Amid opposition, Texas officials to vote on state park land swap with SpaceX

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By SARAH BAHARI | Dallas Morning News

State officials will consider a controversial proposed land swap with SpaceX on Monday, three weeks before the meeting was planned.

Texas Parks and Wildlife commissioners will decide whether to turn over 43 acres of Boca Chica State Park in exchange for 477 acres near the Laguna Atascosa National Wildlife Refuge, about 10 miles away.

The swap has drawn sharp opposition from some environmental groups and indigenous tribes, who say the Elon Musk-led company is encroaching on their land. Texas Parks and Wildlife staff has said the swap would boost the state’s conservation efforts and provide recreational opportunities, such as hiking and wildlife viewing.

Parks commissioners were set to vote on the swap in January, but the item was pulled from the agenda to give the public more time to examine the plan.

The commission said it would vote on the proposal in late March, but has now set a special meeting for Monday to consider the swap.

Moving the vote up means SpaceX could acquire the land before it attempts a third launch of Starship, which could happen in mid-March, pending approval by the Federal Aviation Administration.

Neither SpaceX nor the parks department responded to requests for comment.

At a news conference Monday, two environmental groups — the South Texas Environmental Justice Network and Another Gulf is Possible — urged commissioners to deny the land swap.

Christopher Basaldu, a spokesperson for the Carrizo/Comecrudo tribe of Texas, read a statement from tribe Chairman Juan Macias that said SpaceX’s expansion will destroy and desecrate the area, environmentally and culturally.

“SpaceX is colonizing our ancestral lands without our consent and without any regard for our sacred sites, our ancestors buried in those sacred lands, nor any regard for our nonhuman relatives, the plants and the animals, the air and the water,” he said. “They deserve to live in clean and nondestructive environments.”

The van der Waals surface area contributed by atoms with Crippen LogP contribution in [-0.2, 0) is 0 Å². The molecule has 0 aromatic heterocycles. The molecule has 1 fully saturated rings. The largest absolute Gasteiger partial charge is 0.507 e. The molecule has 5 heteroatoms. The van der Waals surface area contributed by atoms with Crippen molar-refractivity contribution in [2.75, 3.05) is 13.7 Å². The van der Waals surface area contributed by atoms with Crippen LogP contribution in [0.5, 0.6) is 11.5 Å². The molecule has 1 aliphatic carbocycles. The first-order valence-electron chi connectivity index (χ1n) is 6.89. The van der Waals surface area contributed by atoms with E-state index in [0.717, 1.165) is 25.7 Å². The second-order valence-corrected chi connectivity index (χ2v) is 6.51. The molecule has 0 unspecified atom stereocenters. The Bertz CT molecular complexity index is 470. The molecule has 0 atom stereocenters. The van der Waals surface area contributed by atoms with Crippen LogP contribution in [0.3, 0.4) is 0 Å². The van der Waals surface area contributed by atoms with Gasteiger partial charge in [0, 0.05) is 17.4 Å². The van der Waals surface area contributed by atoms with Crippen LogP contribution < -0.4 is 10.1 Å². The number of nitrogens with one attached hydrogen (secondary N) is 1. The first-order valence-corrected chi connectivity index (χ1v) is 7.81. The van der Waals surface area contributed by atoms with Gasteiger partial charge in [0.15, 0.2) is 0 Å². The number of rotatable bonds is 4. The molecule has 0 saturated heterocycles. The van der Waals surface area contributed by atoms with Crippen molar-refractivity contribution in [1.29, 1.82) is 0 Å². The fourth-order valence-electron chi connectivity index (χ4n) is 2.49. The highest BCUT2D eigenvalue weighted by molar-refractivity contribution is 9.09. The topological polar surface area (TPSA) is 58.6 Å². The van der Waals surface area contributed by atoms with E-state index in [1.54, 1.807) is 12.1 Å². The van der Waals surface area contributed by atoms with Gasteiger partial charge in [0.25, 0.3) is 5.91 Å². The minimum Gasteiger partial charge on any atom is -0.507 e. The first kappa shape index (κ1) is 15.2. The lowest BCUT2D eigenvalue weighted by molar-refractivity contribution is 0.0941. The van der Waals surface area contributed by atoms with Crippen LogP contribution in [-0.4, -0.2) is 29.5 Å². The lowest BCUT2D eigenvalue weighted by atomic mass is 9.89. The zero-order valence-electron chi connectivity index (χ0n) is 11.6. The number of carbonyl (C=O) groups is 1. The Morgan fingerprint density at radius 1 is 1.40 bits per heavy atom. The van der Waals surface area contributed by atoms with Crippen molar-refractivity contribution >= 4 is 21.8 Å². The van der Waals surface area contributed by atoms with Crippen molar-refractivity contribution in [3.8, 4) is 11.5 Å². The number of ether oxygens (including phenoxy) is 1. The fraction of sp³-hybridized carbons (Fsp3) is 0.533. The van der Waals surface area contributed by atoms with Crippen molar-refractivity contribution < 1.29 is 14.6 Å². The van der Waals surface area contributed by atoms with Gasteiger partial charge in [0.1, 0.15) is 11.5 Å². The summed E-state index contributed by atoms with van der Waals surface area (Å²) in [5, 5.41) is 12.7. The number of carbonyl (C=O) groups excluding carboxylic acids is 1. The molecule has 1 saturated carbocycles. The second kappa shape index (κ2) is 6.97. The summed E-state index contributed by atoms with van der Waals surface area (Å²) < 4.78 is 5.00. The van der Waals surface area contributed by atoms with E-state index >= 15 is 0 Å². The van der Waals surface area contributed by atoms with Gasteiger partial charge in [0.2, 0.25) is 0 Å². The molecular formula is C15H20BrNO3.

Michelle Serrano, co-director of Voces Unidas RGV, called SpaceX’s encroachment “monumentally unjust to the people who have for generations come to this area to partake in recreational activity.”

In recent years, SpaceX has transformed the Rio Grande Valley with its Starbase facility, rocket launches and plans to build a new multi-million dollar shopping center and restaurant in Brownsville.

Environmental groups and some residents have complained about noise, light pollution and construction. Last year, environmental groups sued the Federal Aviation Administration, challenging its approval of SpaceX’s expanded rocket launches.

The lawsuit came after SpaceX’s Starship exploded over South Texas shortly after a lunch last April, sparking a fire and hurling chunks of concrete and metal shrapnel into the air.

Conservationists have expressed particular concern for the potential loss of wildlife and habitat, as the launch site is within miles of the state park and Laguna Atascosa, a coastal home to wintering and migratory birds considered a premier bird-watching destination.

Cameron County property records show the 477 acres near the refuge are owned by Bahia Grande Holdings, an Austin-registered business. It is not clear how SpaceX and the property owner are connected.

Until recently, Texas has leased Boca Chica State Park to the U.S. Fish and Wildlife Service, which oversaw management of the 1,600 acres of dunes, flats, marshes and coastal grasslands. The state acquired the park, three miles north of the mouth of the Rio Grande, in 1994.

Public comments about the proposal will be accepted until 5 p.m. March 3.